Thursday, April 13, 2017


Here is the next category of book reviews for books I read during ReFoReMo2017. This time the subject is Biographies. 

Author Amy Novesky seamlessly weaves words in her telling of the "Woven Life" of Louise Bourgeois.

Louise came from a family of people who restored tapestries. Louise learned the craft, but she is best known for her sculptures which were created from wood, steel and rubber.

An Author's Note is included with additional information about Louise.

Narrative text tells the story of Helen Keller's life. But, author Doreen Rappaport weaves in quotes from Helen herself that help illustrate and illuminate the storyline.

Both an Author's Note and an Illustrator's Note are included at the end of the book, along with a list of Important Dates relevant to Helen's life, and a list of Selected Research Sources. The end papers at the back of the book show the alphabet in sign language.

Ruth Bader Ginsburg has spent her whole life protesting in one form or another. It started when she was just a young girl and her mother objected to the idea that girls should just get married and have families. Ruth's mother took her to the library where Ruth discovered a wealth of books about women, women who had done things other than just getting married and having families. That inspired Ruth to do something different with her life.

She went to college at a time when most women didn't. She met her future husband at college, and they decided when they graduated they would both go to law school. And, they did. They got married, and they had a family, but Ruth didn't just stay home and take care of the babies.

Ruth stood up for things she believed in - equality for everyone. President Clinton appointed her to the Supreme Court in 1993, and she became the first Jewish woman on that court.

The author includes three pages at the end of the book with additional information about Ruth and her life.

JUST BEING AUBREY by Margaret Cardillo

Author Margaret Cardillo gives youngsters a picture-book style glimpse into the life of one of America's most beloved actresses, Audrey Hepburn.

Audrey wanted to be a ballerina, but that was just not to be. Still, she loved to practice dancing.

During WWII, her family had to go into hiding in Holland. When the war ended, Audrey and her mother went to London. That's where she decided to try acting. After playing a few small parts, she caught the attention of Collette, a famous French writer, who was looking for an actress to play the lead role in Gigi.

Audrey moved to New York to play the part on Broadway, and the rest is history. America fell in love with this beautiful, talented and very kind actress. In her later years, she became a goodwill ambassador for UNICEF.

Cardillo includes a section at the back of the book called "Author's Notes" and illustrator Julia Denos has one called "Illustrator's Notes" which give the reader more insight into how and why the book was written and illustrated.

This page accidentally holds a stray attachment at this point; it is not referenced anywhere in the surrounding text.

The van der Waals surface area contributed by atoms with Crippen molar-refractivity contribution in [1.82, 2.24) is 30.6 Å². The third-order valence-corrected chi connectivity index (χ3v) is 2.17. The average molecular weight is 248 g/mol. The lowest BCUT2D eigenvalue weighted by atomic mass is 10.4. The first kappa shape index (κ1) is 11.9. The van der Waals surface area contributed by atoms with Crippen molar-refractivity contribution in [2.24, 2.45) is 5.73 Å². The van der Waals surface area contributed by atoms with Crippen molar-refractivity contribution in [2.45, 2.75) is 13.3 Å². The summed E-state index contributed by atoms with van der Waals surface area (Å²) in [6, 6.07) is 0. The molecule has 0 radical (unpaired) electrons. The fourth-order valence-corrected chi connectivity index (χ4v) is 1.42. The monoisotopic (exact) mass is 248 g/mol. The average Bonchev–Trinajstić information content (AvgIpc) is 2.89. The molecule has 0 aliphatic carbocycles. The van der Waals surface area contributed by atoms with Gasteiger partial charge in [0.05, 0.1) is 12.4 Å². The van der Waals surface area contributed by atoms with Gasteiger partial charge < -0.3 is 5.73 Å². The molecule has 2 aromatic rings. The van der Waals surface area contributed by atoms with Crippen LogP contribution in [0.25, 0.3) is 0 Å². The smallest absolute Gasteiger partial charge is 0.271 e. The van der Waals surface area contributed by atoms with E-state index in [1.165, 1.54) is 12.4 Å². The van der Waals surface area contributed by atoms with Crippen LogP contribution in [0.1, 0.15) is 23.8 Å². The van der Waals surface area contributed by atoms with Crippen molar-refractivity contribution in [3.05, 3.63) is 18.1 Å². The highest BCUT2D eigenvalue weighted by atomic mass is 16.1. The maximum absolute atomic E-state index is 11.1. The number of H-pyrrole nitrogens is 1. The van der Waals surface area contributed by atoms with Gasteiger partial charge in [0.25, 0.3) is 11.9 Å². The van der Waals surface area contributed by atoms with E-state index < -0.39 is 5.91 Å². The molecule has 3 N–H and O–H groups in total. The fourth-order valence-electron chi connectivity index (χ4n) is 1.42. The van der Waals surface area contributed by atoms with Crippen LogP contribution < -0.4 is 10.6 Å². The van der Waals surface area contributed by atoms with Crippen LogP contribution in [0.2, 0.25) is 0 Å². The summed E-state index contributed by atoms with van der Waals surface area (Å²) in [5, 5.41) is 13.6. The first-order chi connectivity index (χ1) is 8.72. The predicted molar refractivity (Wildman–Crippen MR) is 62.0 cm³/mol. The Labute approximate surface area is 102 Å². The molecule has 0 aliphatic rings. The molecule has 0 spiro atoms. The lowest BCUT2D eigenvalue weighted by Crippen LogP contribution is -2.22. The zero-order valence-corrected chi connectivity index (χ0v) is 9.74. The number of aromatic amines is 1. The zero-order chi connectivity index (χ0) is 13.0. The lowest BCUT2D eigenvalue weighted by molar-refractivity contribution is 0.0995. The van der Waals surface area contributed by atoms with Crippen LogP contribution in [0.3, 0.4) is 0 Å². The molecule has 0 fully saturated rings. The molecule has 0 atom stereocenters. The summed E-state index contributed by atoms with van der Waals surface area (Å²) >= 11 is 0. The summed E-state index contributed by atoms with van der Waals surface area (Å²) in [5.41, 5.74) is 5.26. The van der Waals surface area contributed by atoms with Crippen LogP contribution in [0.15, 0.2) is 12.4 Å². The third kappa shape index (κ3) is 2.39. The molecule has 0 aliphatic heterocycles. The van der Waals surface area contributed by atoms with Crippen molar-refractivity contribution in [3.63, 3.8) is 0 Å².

Author Robert Burleigh tells the story of Henrietta Leavitt, a woman astronomer.

Henrietta loved the stars and wanted to study them. She was one of only a handful of women in her astronomy class in college. When she graduated, she got a job at an observatory.

She wanted to study the stars through the huge telescope then, but instead was relegated to a small, stuffy room where she and the other female employees spent countless hours studying photographs of the stars. Their job was to take measurements and to record their findings.

It was mind-numbing work, but Henrietta persisted. After months of studying photos and recording measurements, she noticed a pattern. Her work allowed astronomers to learn more about the universe, dispelling the notion that the Milky Way Galaxy was the only one out there.

The author includes three pages at the end of the book that provide extra information about stars, about Henrietta, and about the science of astronomy.

Lizzie Murphy grew up at a time when girls were supposed to act like young ladies and do girl stuff. Problem was, Lizzie liked baseball. A lot.  Her brother Henry played for a little league team. Lizzie wasn't allowed on the team, but Henry practiced his moves with her. Lizzie learned how to throw, catch and hit a ball as good as, if not better than, any boy in the neighborhood.

She wanted to be on the team. At first, the boys wouldn't let her, but they let her be the "bat girl". Then, one day, the team showed up to play but no one had a ball with them - except Lizzie. Lizzie made them a deal: they could use her ball if she was allowed to play. They gave in, completely expecting her to be a lousy player, but she showed them she knew a thing or two about the game.

Lizzie made a name for herself in baseball. She went on to be the first woman to play in a major league exhibition game and the first person to play on the both National and American leagues' all-star teams.

Emily Arnold McCully does a great job of telling Lizzie's story. McCully does this with lively text and wonderful illustrations that she did herself. She also includes an Author's Note at the end of the book with additional information about Lizzie.

Author Duncan Tonatiuh tells the true story of one family's fight to end segregation. The story takes place in Westminster, CA. The city has a very nice school where Mr. Mendez takes her children to enroll. But, because of their name and their appearance, they are forced to go to the school for Mexican children. The regular school is clean and bright and well-equipped with excellent teachers. The school for Mexican children is crowded and dirty. It doesn't even have any playground equipment and the teachers don't really care about the children's education.